On Sat, Dec 22, 2012 at 3:48 PM, meekerdb <meeke...@verizon.net> wrote:

>  On 12/22/2012 1:21 PM, Jason Resch wrote:
>
>
>
> On Sat, Dec 22, 2012 at 2:57 PM, meekerdb <meeke...@verizon.net> wrote:
>
>>  On 12/22/2012 11:36 AM, Jason Resch wrote:
>>
>> As to how computation might lead to consciousness, I think it helps to
>> start with a well-defined definition of consciousness.  Take
>> dictionary.com's definition:
>> "awareness of one's own existence, sensations, thoughts, surroundings,
>> etc."
>> Well what is awareness?  dictionary.com defines it as:
>> "having knowledge"
>> dictionary.com's simplest non-circular definition of knowledge is simply
>> "information".
>>
>>
>> As discussed earlier, you can have information in the Shannon sense, but
>> that is just measure over different possible messages.  For it to be
>> information *about* something, to be knowledge, it has to be grounded in
>> the ability to act.
>>
>
> Right.  But how do you define act?  I think changing states within the
> process is sufficient.
>
>
> I don't.  That leads to the paradox of the conscious rock.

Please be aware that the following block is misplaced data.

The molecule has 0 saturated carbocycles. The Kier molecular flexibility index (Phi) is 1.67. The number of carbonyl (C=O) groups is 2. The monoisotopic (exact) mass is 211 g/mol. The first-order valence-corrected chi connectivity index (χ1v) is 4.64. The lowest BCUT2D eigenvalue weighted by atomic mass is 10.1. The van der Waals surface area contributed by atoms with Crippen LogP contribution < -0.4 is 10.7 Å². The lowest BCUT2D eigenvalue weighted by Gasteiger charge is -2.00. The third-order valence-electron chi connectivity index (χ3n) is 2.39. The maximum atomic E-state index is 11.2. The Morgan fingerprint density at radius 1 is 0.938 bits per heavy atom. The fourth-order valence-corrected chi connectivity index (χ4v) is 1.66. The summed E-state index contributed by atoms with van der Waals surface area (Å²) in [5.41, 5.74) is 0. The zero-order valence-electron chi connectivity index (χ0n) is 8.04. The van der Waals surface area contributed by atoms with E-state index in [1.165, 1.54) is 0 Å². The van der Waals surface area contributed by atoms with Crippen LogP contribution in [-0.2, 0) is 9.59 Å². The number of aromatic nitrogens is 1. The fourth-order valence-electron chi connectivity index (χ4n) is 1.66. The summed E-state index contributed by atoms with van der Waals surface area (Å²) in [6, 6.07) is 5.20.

>

I disagree.  There is no *process *within the rock that gives any
indication that it "has information of its own existence, sensations,
thoughts, or surroundings".  The computations, if you can call them that,
are only the simplest linear operations of particle collisions, there are
no stable structures and no long running coherent computations.

Do you not deny that a paralyzed person can be conscious (as is the case
with total locked-in syndrome:
http://en.wikipedia.org/wiki/Locked-in_syndrome )?


>   The states within only have meaning by virtue to external actions and
> perceptions.
>

Who is the judge of externality?  Why can't the independent modules in the
brain be considered actors in a larger environment?  This seems to lead to
a "turtles all the way up" situation, where there have to ever greater
levels of external observers or actions.  What if our whole universe were a
computer emulation, would that make us into zombies because the giant
computer has no external actions?


> The whole evolutionary advantage of having a 'within' is that the brain
> can project and anticipate (e.g. 'simulate') the external world as part of
> its decision process.
>

Yes brains and consciousness evolved so we can better interact with the
world, but that doesn't mean interaction with the external world is
necessary for consciousness.  We evolved the ability to perceive pleasure
for (eating, sleeping, mating, etc.), but we can achieve pleasure directly
(using direct brain stimulation or drugs) without needing to eat, sleep,
mate, etc.

I don't think I've met a materialist who rejects the idea that a brain in
the vat could be conscious.

Jason

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